Most Americans can turn to the courts for remedies to injustice. However, the mainstream justice system may not provide comfortable solutions, and sometimes isn’t even available, for Native people, said Brett Lee Shelton, an Oglala Lakota attorney with the Native American Rights Fund, a nonprofit law firm that has defended the rights of Indians and tribes for 45 years.
Shelton gives examples from his three specialties at NARF—boarding school healing, sacred sites protection and peacemaking-based justice systems. He notes that some boarding school survivors have won court cases for horrific abuses suffered, but others have been stonewalled. After Natives sued the Catholic Church in South Dakota, the state legislature stepped in and, in 2010, passed a law that allowed the courts to toss out most of the lawsuits. In the matter of sacred sites, safeguarding them through litigation is costly, he says, and may involve making the sites public and thereby attracting visitors who inflict additional damage.
Finally, says Shelton, mainstream justice produces winners and losers: “Someone always walks away unhappy.”
At NARF, Shelton is working with indigenous approaches to these issues that promote healing and sustain traditional lifeways while they resolve controversy. ICTMN talked to him about his challenging portfolio:
How does an indigenous justice, or peacemaking, system work?
Tribal people have resolved disputes since time immemorial. They gathered in a circle. They took into account the opinion of anyone involved. They weren’t bound by rules that, for example, prevented a certain person from testifying. In the mainstream system, which was given to the tribes as part of the Indian Reorganization Act, two parties fight before a supposedly neutral party who sits above them. The physical message is so different.
NARF did a survey in 2011 and found that Native people want culturally appropriate justice systems, and that to get there they need training, technical assistance, models from communities with programs in place, information on conferences and funding, and the like. So we’ve done training and constructed an Indigenous Peacemaking Initiative website with these resources.
You are Oglala and your law degree is from Stanford University. How did you resolve the opposing messages as you trained?
When you grow up with a tribal background, you carry values that you have to set aside when learning a very different system. But you don’t forget. When I worked in the mainstream court system, I knew I was good at it but felt I wasn’t benefitting everyone because the rules are there to create victories rather than really solve problems.
How can boarding school survivors find a benefit?
In our boarding school project, we focus on healing, not money damages. One of the first steps in any reconciliation is truth-telling. The aggressor admits responsibility, and that validates the survivor’s experience. We are working with the churches that ran the schools and pushing for the United States to admit and document what it did to Native people, the impact on them and continuation of that impact to this day. The churches seem to want to figure out what to do, so we’ll see how much they decide to do.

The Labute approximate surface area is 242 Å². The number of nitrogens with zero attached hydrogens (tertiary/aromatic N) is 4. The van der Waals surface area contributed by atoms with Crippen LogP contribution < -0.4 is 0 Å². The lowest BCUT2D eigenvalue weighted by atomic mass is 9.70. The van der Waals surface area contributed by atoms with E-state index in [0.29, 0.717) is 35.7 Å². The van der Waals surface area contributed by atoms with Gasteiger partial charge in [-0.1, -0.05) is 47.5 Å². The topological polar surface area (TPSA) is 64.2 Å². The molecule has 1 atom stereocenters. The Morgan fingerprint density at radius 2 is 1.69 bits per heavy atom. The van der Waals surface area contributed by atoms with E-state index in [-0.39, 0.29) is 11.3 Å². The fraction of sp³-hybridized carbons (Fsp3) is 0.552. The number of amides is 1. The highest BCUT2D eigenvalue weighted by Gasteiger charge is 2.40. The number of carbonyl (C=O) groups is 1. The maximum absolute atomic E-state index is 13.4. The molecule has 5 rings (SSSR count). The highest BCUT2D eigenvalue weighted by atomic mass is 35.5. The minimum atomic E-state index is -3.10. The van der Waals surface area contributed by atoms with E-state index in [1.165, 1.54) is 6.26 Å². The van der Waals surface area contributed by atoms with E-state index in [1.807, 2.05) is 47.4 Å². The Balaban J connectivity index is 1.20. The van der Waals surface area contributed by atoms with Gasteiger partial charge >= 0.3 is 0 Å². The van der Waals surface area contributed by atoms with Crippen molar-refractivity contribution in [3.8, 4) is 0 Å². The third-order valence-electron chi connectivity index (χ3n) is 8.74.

A similar process has gone on in Canada, where the government consented to be sued and, with the churches, established a Truth and Reconciliation Commission. Here in the United States, the National Native American Boarding School Healing Coalition formed as a result of a conference in 2011, and is working towards an end goal of locally-controlled and designed healing models. It’s an ongoing process.
What is known about the continuing shocks of the boarding school experience?
It was a traumatic experience for most children, including physical, emotional and sexual violence and a concerted effort to strip away their culture. The resulting trauma is transferred to succeeding generations in three major ways. First, someone doesn’t know how to parent because they’ve never had a healthy example, and they pass on that lack of role modeling. Second, a person picked up destructive behaviors that influence his or her life and that of the community.
Third is something scientists are learning more about, which is epigenetic transfer, or transfer through genes whose function is altered. This happens because trauma has a profound physical effect, changing the way blood and brain chemistry works at the genetic level, and this can be passed on to a child.
However, it’s important not to be fatalistic. Through healing, we can learn to switch off the damage. The most important protective factors for Native people, shown in numerous scientific studies, are our cultures. Boarding schools were there to de-Indianize our ancestors. So when we restore ourselves to our cultures, we start to undo that.
How do you approach sacred-sites protection?
A small number of federal agencies have jurisdiction over land on which most sacred sites sit. Some do well and some less so. In negotiations, we’ve been able to point out to an agency’s staff in one state that their colleagues in another state have come up with ways to accommodate the tribes. So we can show them that as an agency, they already know what to do.
One thing anti-protection groups often claim is that federal protection of Native sacred places is “establishment.” That is, it establishes a state religion, which is unconstitutional. However, we point out that this misconstrues the Constitution and what Native people are asking for. We want accommodation for our cultures, not endorsement of our religions. We think this approach is economical—it avoids expensive litigation—and appropriate to our indigenous way of thinking and doing.
Our goal here, as in other areas, is making everyone whole.